We interpret that as a sign that our voting system answers a real demand. This figure is a clear success in our effort to create sustainable community engagement to support responsive and dynamic Pitivi development, alongside the growing number of people who choose to put their faith in us and donate.
Some points in the feature ranking results caught our attention:
The clear first place of hardware accelerated decoding and encoding. This is really interesting to the engineers among us, who already salivate at the possible prospect of implementing it!It also goes to show that performance is critical to people using video editing software, and reassures us in our architectural choices: the decision to ally with GStreamer means a lot of the heavy lifting is done as part of a partner project that doesn’t have to be written by Pitivi developers from scratch. Instead, we contribute to GStreamer while also reaping the huge benefits of it — and that means we can focus better on the video editing side of our code (making sure dynamic pipelines work with hardware-accelerated decoders/encoders, adapting and extending our integration test suites to ensure it keeps on being true)
The very pragmatic second place of copy paste, a small but oh-so-helpful feature, which goes to show that our backers are sensible, productivity and detail-oriented people.
The low ranking of Windows and Mac ports, which is certainly due in part to the fact that awareness about our campaign is pretty much limited to the Free Software community for now.
Finally, something we don’t really know how to interpret on the spot, but that is interesting to remark nevertheless is that the three last spots are occupied at the time of writing by external project formatters, such as Final Cut projects.
I’ll repeat that these rankings are absolutely not definitive, as already existing backers can change their votes and new backers should hopefully continue to give their opinion on what matters to them.
The conclusion is: “Don’t like these rankings ? Donate and you can contribute in changing them!”
We’re really interested in your analysis of these early results, and hoping that discussion will occur about them in the comments section or on our IRC channel (#pitivi on freenode)!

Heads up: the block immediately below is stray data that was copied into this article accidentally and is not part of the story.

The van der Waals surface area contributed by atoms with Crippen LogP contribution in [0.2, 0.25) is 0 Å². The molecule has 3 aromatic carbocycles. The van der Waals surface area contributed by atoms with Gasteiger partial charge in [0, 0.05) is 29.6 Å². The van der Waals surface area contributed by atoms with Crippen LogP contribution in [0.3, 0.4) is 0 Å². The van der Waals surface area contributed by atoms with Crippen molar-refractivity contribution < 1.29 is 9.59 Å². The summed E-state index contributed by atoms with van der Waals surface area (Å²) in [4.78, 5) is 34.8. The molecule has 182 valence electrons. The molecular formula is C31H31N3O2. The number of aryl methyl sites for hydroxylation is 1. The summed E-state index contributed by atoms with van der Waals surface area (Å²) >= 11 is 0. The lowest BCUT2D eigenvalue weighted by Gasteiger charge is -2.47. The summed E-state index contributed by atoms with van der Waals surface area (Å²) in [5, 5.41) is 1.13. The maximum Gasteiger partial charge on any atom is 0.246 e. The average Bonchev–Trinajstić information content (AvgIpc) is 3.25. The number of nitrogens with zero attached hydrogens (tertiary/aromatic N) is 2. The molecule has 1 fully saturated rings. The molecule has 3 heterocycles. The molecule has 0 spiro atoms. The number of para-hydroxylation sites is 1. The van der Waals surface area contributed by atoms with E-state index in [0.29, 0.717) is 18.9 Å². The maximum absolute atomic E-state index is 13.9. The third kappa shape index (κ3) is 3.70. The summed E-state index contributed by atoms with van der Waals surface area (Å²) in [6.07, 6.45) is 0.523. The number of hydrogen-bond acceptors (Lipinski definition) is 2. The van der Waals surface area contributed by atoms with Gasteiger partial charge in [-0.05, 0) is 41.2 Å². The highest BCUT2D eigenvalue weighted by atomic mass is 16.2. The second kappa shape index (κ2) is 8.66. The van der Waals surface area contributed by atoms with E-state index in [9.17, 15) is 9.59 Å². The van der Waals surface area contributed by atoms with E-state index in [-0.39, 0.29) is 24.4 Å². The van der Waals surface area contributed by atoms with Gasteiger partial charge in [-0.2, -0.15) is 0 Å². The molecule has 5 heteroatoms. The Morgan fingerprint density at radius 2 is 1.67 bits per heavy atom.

Today we’re thrilled to announce a crowdfunding campaign to support the development of Pitivi!
We have made the choice not to use one of the major crowdfunding platforms such as kickstarter for multiple reasons, and instead partner with the GNOME foundation, which is ideologically aligned with us and will support our financial infrastructure.
We are proud of that partnership, as we share their objective of “creating a free software computing platform for the general public”, and the foundation is excited as well:
“GNOME is proud to host the Pitivi campaign. Pitivi fills a real need for stable and approachable high quality video editing. Its software architecture and UI design share the same sleek and forward-thinking approach that we value in the GNOME project.” — Karen Sandler, executive director of the GNOME Foundation
With that campaign, our aim is to provide everyone with a rock-solid Free Software video editor, based on the awesome technology that is GStreamer. We have spent a lot of time working on the campaign website, and it holds a lot more content than a simple blogpost could.
We know that what we want to do is the right thing, and requesting money for quality and stabilization first is the correct and honest thing to do. We obviously encourage you to donate to the campaign, but we also hope that you will be willing to spread the message, and explain why what we do is important and good.
Free and Open Source video editing is something that can help make the world a better place, as it gives people all around the world one more tool to express themselves creatively, fight oppression, create happiness and spread love.
Hoping you’ll spread the love too, thanks for reading !